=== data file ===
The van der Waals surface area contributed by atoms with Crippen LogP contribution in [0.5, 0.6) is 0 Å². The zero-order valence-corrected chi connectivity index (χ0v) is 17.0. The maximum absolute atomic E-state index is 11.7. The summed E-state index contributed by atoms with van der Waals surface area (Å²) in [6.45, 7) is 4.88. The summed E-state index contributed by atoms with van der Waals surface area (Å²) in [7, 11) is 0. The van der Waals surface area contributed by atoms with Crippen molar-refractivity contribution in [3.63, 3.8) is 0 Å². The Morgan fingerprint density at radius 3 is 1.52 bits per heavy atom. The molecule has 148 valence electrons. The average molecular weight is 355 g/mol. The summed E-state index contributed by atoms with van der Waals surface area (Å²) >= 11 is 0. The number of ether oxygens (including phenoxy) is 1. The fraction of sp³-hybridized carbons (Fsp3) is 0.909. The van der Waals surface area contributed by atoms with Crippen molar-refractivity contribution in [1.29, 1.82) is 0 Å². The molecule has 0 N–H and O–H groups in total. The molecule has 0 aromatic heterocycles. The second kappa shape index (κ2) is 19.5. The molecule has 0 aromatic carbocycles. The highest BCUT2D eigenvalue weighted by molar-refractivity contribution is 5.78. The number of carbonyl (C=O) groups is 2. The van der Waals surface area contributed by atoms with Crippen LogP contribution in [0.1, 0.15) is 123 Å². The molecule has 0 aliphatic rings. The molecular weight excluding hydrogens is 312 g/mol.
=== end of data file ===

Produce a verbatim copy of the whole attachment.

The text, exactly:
The van der Waals surface area contributed by atoms with Crippen LogP contribution in [0.5, 0.6) is 0 Å². The zero-order valence-corrected chi connectivity index (χ0v) is 17.0. The maximum absolute atomic E-state index is 11.7. The summed E-state index contributed by atoms with van der Waals surface area (Å²) in [6.45, 7) is 4.88. The summed E-state index contributed by atoms with van der Waals surface area (Å²) in [7, 11) is 0. The van der Waals surface area contributed by atoms with Crippen molar-refractivity contribution in [3.63, 3.8) is 0 Å². The Morgan fingerprint density at radius 3 is 1.52 bits per heavy atom. The molecule has 148 valence electrons. The average molecular weight is 355 g/mol. The summed E-state index contributed by atoms with van der Waals surface area (Å²) >= 11 is 0. The number of ether oxygens (including phenoxy) is 1. The fraction of sp³-hybridized carbons (Fsp3) is 0.909. The van der Waals surface area contributed by atoms with Crippen molar-refractivity contribution in [1.29, 1.82) is 0 Å². The molecule has 0 N–H and O–H groups in total. The molecule has 0 aromatic heterocycles. The second kappa shape index (κ2) is 19.5. The molecule has 0 aromatic carbocycles. The highest BCUT2D eigenvalue weighted by molar-refractivity contribution is 5.78. The number of carbonyl (C=O) groups is 2. The van der Waals surface area contributed by atoms with Crippen LogP contribution in [0.1, 0.15) is 123 Å². The molecule has 0 aliphatic rings. The molecular weight excluding hydrogens is 312 g/mol.